By now, you’ve likely heard about the smoking ban on campus. It isn’t set in stone yet, but the way everything is looking, it seems all but a done deal.
There’s still some confusion as to exactly what’s allowed and what, if any, consequences there should be for noncompliance.
Nevertheless, it appears that a ban, directly enforceable or not, is on the horizon for Bakersfield College.
I’m a smoker. I’ve smoked a pack a day, give or take, for twenty-five years. I have my own set of health problems related to it, and I get that it’s kind of gross.
There are times when even I will be physically repulsed by the smell of my clothing and hair.
Even so, I have no plans to quit, and I fully expect it will kill me before my time. That’s what smoking does.
That’s why, counterintuitive though it may seem, I support the smoking ban. I, and many other smokers, I suspect, already take care to remove ourselves from populated places, or at least respect the state law about staying twenty feet from doors, windows, and building air intakes. We do this not to avoid being criticized, but to reduce the impact we have on others. We know it’s not good for you because, believe it or not, we know it’s not good for us.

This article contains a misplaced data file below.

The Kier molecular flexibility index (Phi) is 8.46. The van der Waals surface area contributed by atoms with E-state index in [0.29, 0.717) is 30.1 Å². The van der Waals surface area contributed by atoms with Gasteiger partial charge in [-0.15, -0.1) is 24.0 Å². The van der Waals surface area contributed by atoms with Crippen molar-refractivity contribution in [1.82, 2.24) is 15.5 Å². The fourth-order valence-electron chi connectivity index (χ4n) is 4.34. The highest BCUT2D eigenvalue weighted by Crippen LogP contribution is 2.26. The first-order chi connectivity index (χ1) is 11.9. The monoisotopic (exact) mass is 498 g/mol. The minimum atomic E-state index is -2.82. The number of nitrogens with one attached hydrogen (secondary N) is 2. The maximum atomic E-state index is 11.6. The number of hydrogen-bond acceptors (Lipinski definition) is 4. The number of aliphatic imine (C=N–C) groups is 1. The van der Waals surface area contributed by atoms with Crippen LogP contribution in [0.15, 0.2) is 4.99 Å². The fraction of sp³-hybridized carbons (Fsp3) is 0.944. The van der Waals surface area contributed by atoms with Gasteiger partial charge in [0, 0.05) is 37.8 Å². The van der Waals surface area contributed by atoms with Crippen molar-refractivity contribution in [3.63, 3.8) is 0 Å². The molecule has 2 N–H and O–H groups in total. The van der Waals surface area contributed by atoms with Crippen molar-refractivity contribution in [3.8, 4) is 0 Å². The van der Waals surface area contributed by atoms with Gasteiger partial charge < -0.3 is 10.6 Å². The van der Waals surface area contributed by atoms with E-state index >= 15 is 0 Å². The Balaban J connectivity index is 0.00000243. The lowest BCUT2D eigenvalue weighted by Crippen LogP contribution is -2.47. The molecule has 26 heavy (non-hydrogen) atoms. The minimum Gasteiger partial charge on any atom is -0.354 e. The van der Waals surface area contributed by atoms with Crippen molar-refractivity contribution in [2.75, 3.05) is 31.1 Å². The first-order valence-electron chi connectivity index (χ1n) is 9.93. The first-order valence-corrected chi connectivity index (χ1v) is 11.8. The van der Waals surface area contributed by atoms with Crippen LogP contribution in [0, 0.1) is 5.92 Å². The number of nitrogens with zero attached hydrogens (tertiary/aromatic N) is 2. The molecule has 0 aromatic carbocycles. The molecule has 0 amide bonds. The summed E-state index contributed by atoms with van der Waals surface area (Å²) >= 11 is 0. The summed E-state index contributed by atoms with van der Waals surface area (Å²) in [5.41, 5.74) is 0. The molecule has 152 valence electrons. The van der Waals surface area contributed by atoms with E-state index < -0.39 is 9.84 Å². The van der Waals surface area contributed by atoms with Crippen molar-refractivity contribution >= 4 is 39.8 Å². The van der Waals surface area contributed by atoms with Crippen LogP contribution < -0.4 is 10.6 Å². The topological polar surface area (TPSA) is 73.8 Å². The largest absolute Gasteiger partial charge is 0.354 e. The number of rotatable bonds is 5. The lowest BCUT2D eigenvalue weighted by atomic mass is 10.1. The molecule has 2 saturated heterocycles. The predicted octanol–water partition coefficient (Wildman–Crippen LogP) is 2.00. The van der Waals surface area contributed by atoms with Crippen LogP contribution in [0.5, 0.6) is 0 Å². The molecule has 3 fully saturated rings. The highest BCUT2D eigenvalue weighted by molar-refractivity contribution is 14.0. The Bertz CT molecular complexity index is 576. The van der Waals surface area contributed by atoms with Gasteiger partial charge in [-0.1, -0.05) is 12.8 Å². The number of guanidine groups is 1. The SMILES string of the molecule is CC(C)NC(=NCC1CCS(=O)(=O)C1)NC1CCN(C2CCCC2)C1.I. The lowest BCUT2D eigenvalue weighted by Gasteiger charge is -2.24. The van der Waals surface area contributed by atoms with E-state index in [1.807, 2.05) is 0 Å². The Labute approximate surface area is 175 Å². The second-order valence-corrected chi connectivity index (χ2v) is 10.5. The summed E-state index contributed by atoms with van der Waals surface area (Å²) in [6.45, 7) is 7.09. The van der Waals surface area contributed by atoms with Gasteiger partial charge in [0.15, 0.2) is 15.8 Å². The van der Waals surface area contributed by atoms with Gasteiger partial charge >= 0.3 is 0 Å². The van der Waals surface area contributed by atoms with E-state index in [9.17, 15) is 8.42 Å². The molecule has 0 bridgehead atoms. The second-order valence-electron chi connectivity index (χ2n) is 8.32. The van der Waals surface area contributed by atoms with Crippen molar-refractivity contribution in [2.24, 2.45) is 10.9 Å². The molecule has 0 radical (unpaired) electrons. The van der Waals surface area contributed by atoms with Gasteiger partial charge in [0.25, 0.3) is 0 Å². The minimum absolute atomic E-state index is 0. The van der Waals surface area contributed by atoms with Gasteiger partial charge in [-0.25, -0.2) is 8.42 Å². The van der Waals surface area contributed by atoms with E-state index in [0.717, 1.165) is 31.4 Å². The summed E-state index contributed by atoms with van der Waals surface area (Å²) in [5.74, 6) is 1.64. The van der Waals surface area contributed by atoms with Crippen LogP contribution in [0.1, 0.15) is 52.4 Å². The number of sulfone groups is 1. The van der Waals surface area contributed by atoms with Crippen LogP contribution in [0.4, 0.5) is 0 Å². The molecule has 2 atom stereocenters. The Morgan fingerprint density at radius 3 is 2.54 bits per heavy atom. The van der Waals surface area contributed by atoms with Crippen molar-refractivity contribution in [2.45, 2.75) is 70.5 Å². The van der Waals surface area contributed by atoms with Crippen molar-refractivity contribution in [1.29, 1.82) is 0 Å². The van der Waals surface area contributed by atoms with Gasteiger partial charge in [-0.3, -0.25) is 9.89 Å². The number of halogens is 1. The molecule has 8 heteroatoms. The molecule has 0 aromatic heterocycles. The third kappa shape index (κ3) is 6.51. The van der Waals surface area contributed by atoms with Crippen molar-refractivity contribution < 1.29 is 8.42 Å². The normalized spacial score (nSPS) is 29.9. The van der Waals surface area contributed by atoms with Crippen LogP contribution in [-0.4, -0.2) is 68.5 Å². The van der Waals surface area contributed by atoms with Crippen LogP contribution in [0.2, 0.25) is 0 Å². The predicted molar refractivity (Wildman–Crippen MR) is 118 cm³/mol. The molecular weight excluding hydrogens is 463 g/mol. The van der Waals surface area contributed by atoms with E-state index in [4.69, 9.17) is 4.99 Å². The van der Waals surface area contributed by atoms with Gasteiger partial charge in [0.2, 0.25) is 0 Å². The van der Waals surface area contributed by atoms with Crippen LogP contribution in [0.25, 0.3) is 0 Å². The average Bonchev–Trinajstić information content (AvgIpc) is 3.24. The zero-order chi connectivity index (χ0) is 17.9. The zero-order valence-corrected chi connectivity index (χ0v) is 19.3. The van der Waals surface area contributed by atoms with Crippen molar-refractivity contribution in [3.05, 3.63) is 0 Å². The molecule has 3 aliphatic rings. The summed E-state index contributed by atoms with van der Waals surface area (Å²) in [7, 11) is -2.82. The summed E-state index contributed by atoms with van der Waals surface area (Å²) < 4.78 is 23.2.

Even without the ability to directly enforce any smoking ban, it is an appropriate policy to take for an educational institution seeking to improve the lives of its students.
The lives of nonsmokers are improved by not being exposed to cigarette smoke, and the lives of smokers are, at the very least, improved by the fact that we’ll have to take a walk if we want a smoke. Maybe we can shave thirty seconds off those ten minutes the cigarette is taking off our lives.
As for the vague enforceability of the ban, I agree that it has the potential to cause conflict between students, students and staff, and possibly even between employees and administration. In the absence of clear consequences, it may be that human nature allows for little more than bad blood.
Personally, I haven’t seen it. Granted, I go out of my way to find an unpopulated corner or head out to a parking lot most of the time, but on occasions when I have been told that my cigarette smoke was bothering other people, they’ve always been reasonable and polite. I’ve never been told I was doing anything wrong, just that I should do it somewhere else.
I think the student population here is more than capable of self-regulating on this issue. The smokers aren’t that kind of belligerent and the nonsmokers aren’t that kind of arrogant.
The general social atmosphere, coupled with the fact that, and let’s be honest, smokers, it’s just not that far a walk in any direction to a sidewalk, is going to be what keeps the vast majority of interactions between smokers and nonsmokers at least civil, if not cordial.